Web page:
Beyond sexuality, the emphasis on individualism often leads these Christians to disregard and disparage “the common good” – as if “the common good” – what’s good for all of us and not just for a few of us – were a socialist or communist notion and not a biblical emphasis.
Also beyond sexuality: these Christians are most likely to support the use of overwhelming military power to counter any perceived threat to the United States. They were the demographic group with the highest approval (84%) of launching – starting – the war in Iraq in 2003. Most of them also unconditionally support the use of Israeli military power in Gaza and more broadly to control Palestinians living on what was once their land.
If the most public form of American Christianity were Christianity, I could not be Christian. I have a friend who frequently asks me, “How can you be Christian?!?!” I tell him: “I know that I live in the belly of the beast – and I still want to try to change the beast.”
What is at stake is what might be called “the soul” or “heart of Christianity.” Is it about my doing well in this life and/or the next? Or about so much more? For me, it is about so much more. For it to be less than that would be a betrayal.
First and foremost, I want to start by saying thank you. Thank you to all of you who have come together to make Amplify a success – to the people leading the worship, the technical crew, the welcome team, the ops team, the catering team, the Amplify connect leaders and all of you who participated. It is no longer just in theory of what we can do when we come together – we have seen the realization of the beloved community in action. We have come together and demonstrated something as a community. The question is this – what’s next FCC?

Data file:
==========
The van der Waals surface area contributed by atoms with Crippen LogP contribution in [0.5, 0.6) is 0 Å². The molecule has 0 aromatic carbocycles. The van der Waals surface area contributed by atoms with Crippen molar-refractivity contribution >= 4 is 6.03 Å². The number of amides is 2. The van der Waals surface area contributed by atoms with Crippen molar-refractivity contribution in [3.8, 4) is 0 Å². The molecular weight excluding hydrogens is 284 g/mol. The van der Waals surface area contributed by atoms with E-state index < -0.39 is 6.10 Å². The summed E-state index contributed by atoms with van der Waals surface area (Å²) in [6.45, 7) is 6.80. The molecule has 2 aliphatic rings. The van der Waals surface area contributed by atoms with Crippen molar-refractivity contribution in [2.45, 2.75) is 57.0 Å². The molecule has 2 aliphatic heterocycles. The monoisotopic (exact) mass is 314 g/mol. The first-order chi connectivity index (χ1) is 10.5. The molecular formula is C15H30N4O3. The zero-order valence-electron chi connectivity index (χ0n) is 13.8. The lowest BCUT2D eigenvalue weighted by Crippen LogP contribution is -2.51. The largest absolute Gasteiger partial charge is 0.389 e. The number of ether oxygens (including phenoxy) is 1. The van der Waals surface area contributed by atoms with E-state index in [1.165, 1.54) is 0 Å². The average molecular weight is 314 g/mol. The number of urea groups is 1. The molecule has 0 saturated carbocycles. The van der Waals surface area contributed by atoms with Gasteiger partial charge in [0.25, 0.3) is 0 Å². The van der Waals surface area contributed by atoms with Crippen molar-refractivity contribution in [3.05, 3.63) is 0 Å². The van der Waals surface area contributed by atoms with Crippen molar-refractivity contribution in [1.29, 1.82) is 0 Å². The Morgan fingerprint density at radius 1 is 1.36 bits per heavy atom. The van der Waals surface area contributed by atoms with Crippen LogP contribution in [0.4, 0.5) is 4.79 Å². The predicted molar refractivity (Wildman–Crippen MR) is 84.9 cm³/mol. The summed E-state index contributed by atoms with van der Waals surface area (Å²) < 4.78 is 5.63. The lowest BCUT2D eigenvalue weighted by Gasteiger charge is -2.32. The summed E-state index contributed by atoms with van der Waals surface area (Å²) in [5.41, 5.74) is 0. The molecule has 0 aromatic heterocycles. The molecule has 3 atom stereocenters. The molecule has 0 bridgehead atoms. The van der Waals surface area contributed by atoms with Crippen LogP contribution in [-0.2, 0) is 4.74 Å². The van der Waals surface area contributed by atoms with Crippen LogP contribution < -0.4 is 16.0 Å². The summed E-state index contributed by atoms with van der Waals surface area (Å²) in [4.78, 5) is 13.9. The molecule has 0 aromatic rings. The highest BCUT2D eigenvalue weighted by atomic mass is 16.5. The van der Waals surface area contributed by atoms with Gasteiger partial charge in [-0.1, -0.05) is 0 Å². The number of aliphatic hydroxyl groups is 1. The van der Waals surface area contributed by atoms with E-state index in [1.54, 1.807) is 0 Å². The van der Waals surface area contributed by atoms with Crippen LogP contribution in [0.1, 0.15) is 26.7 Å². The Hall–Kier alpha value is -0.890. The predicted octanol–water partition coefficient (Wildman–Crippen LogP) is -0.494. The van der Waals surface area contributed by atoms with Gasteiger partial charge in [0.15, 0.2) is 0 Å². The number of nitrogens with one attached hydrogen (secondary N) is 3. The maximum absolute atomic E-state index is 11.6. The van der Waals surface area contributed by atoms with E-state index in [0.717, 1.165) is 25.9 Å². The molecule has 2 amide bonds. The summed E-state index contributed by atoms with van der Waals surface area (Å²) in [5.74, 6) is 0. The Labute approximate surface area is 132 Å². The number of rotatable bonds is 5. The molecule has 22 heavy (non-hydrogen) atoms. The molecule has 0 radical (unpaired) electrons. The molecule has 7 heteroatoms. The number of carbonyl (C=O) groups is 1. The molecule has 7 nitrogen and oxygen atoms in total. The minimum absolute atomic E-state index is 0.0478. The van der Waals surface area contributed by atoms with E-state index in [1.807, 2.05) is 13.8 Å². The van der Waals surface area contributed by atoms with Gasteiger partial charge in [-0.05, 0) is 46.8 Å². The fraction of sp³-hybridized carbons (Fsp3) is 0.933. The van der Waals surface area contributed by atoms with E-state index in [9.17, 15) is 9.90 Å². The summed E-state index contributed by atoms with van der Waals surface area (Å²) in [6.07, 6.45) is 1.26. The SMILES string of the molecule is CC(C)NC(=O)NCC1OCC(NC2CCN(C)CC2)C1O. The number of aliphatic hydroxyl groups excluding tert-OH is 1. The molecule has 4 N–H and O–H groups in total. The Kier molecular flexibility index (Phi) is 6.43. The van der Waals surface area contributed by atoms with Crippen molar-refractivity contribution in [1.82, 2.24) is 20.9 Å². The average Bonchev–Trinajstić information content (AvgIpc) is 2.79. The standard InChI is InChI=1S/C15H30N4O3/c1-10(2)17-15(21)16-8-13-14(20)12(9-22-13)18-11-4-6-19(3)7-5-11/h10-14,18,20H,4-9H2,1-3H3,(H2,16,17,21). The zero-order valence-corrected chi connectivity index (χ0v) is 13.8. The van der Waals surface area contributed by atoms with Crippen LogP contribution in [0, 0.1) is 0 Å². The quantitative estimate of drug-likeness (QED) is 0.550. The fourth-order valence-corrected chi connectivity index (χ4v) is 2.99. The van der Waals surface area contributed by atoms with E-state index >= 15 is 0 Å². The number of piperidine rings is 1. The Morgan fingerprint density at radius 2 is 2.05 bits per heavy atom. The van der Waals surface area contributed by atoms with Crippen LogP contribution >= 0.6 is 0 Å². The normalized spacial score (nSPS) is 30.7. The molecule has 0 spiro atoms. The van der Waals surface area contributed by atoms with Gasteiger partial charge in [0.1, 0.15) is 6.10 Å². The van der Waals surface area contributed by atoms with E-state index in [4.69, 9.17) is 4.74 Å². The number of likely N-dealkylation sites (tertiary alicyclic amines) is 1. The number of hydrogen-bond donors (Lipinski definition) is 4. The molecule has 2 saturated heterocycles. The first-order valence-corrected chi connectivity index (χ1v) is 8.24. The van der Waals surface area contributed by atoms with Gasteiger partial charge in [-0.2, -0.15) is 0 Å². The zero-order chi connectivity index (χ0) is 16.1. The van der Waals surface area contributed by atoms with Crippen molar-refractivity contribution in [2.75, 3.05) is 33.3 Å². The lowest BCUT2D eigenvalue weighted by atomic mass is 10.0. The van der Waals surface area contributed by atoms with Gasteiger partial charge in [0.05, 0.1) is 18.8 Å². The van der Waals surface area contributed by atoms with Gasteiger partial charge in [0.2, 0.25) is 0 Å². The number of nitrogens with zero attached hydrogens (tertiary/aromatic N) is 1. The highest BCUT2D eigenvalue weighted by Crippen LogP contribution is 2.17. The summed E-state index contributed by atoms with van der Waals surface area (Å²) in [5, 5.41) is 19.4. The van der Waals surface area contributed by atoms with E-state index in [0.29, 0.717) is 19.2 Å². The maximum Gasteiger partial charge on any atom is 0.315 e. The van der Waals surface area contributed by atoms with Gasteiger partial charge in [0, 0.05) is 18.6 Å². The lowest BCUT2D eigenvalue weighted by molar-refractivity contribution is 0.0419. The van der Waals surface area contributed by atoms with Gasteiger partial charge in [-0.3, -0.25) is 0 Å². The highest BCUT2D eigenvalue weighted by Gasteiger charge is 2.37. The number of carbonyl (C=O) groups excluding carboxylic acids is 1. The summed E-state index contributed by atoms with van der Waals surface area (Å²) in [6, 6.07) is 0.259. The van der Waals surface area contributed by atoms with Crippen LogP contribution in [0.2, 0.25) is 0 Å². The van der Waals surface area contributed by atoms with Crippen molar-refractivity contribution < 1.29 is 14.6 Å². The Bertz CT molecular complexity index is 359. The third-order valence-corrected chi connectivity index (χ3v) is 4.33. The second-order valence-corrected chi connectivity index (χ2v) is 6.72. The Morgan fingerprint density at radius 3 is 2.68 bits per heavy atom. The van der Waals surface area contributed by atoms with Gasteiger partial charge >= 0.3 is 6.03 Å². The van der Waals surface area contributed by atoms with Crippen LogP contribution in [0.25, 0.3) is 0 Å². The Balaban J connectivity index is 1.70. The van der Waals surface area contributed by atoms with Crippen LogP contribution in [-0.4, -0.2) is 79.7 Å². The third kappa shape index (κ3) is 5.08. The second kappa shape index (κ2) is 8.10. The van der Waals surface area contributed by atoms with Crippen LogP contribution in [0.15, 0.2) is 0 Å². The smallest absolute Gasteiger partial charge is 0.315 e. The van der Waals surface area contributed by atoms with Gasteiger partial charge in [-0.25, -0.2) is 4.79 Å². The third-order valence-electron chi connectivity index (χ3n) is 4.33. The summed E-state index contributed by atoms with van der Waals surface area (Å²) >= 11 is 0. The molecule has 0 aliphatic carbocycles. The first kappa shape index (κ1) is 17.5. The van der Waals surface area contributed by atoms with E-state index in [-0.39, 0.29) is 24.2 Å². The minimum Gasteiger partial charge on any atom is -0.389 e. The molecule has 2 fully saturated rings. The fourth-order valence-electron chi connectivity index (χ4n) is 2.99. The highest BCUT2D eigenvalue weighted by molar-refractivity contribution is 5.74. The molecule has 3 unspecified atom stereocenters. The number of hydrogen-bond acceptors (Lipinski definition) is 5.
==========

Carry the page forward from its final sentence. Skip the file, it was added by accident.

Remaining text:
I will just summarize what I have learned from the three esteemed speakers this weekend –
1. We need to realize that we are building a movement and not a monument. Jesus built a movement. But it settled and fossilized into an inflexible structure that is about preserving the status quo and tradition.
2. We need to realize what our calling is. Are we just called to be just another Christian church just done gay? Are we just building a replica of the church we came out of, just that it welcomes LGBT people?
3. To do what we need to do we need to are, like what Rev Elder Darlene Garner so eloquently put – are we a spiritual emergency room that people go to get healed, and then realized that there is no space for healed people, they no longer stay. Or are we a spiritual fitness center, spiritual gym where we come to exercise and build up our spiritual strength to do what we are called to do as the Body of Christ? Yes, that still means we serve those who seek healing, and reconciliation and come for the “physiotherapy.”
We will remain that space that provides people struggling to come to terms with their faith and sexuality. We will remain the space that welcomes and embraces diversity. But I don’t think that is all we are called to do.